Before we discuss the practical uses for ductile iron – also referred to as spheroidal or nodular iron – let’s talk about what it is and what makes it different.
What is Ductile Iron?
Invented in 1943, ductile iron is a group of irons that due to their microstructure, exhibit greater flexibility, strength and elasticity and are far more durable than other irons. This type of iron is considered to be a modern iteration of cast iron. Cast iron and ductile iron have contrasting physical properties caused by differences in their microstructures.
Ductile Iron has more flexibility than cast iron because it typically contains over 3 percent carbon so it can be bent, twisted or deformed without fracturing. Ductile iron has properties that are similar to steel which makes ductile iron stronger than most standard cast Iron.
How do we make objects with Ductile Iron?
When casting ductile iron molten ductile iron is poured to the voids in a mold. The results we get are solid metal objects in the shape of the mold we choose. This occurs because the ductile iron will cool and solidify into the shape of the void in the mold.
The graphite and carbon contained in cast iron occur as a flake. These flakes can cause cracks to form when the tensile loading is above the natural tensile strength which propagates out from stress points. Cast iron has virtually no elongation and is much more material than ductile Iron so we are limited in the way we use cast iron.
When casting ductile iron, the graphite creates spheroids which is why ductile iron is often referred to as spheroidal graphite. Sometimes you may hear it referred to as nodular iron since the carbon contained in ductile iron forms nodules. This is why ductile iron is capable of withstanding bending and shock loading far better than traditional cast iron.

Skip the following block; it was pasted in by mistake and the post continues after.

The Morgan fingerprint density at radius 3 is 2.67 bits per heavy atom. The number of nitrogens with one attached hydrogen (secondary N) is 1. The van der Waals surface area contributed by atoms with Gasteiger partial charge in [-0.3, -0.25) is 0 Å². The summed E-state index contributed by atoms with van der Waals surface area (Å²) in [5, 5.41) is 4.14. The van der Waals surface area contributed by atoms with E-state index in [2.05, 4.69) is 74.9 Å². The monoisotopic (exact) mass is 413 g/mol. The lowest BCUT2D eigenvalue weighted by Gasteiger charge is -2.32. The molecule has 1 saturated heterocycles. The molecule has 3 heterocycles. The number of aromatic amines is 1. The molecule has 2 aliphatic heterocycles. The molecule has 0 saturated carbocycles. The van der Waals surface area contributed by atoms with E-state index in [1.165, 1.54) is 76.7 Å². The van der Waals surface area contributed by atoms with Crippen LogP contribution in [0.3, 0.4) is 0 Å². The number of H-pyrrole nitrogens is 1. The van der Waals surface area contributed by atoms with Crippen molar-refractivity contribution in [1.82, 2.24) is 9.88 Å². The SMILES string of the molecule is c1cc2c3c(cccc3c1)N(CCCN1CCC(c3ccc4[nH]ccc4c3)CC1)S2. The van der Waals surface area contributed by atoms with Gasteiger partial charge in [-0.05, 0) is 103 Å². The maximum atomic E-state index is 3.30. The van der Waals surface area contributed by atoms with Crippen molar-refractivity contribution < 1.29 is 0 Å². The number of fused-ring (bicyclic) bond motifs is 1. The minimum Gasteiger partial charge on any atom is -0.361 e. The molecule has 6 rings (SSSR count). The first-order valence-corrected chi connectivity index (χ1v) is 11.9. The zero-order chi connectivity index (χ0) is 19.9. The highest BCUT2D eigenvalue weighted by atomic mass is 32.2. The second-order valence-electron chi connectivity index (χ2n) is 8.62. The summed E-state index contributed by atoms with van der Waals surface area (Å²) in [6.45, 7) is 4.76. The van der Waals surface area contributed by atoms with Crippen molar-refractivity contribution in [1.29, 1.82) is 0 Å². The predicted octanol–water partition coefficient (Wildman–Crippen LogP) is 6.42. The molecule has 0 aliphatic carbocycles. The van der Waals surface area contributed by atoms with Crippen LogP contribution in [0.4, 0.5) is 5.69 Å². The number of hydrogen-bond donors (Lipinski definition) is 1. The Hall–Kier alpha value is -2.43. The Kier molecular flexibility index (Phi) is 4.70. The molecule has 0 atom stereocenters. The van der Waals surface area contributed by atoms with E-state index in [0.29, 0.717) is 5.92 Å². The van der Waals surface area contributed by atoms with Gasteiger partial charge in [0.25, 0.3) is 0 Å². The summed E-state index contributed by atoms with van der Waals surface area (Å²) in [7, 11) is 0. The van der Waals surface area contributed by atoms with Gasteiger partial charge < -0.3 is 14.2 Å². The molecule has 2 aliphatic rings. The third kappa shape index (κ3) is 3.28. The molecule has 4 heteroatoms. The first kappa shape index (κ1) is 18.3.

What is Ductile Iron made from?
The primary source of infeed for ductile iron is pig iron. Ductile iron can also be produced from steel or iron scrap, but pig iron is more commonly used by foundries in the making of most modern ductile iron. Pig iron refers to the primary iron production of the old-fashioned method of casting blast furnace iron into molds arranged in sand beds in a blast furnace that contains over ninety percent iron. The molds used to resemble a litter of suckling pigs, so we referred the pieces of iron as pigs.
Today, these little “pigs” get made in continuous pig casting machines.
Practical Uses for Ductile Iron
Ductile Iron offers several advantages and practical uses:
- It’s easy to cast and machine ductile iron.
- Ductile iron is a lot cheaper to make than steel.
- Ductile iron has superior castability and machinability.
- The strength to weight ratio of ductile iron is considered to be excellent.
- Ductile iron provides an unbeatable combination of reliability, toughness, and low-cost manufacturing.
- Ductile iron aka nodular cast iron is suitable for large and complex shapes.
What are the Best Uses for Ductile Iron?
Because ductile iron has greater strength and ductility then gray iron, it can be used effectively in a wide variety of industrial applications. Some of the best uses for the durable, flexible, and cost-effective ductile are included:
- Water and sewer lines. Ductile iron competes with PVC pipe and the like because the polymeric materials of that nature, though lighter than steel or ductile iron, are softer and weaker and require more protection from physical damage.
- Automotive components
- Pump housings
- Machine frames for the wind-power industry
- Off-highway diesel trucks
- Class 8 trucks
- Agricultural tractors
- Oil well pumps
When seeking to create something with ductile iron, reach out to a reliable foundry. Faircast Inc. is here for all your casting needs. We are experts in understanding the practical uses for casting ductile iron and will have one of our engineers meet with you to discuss your project at length.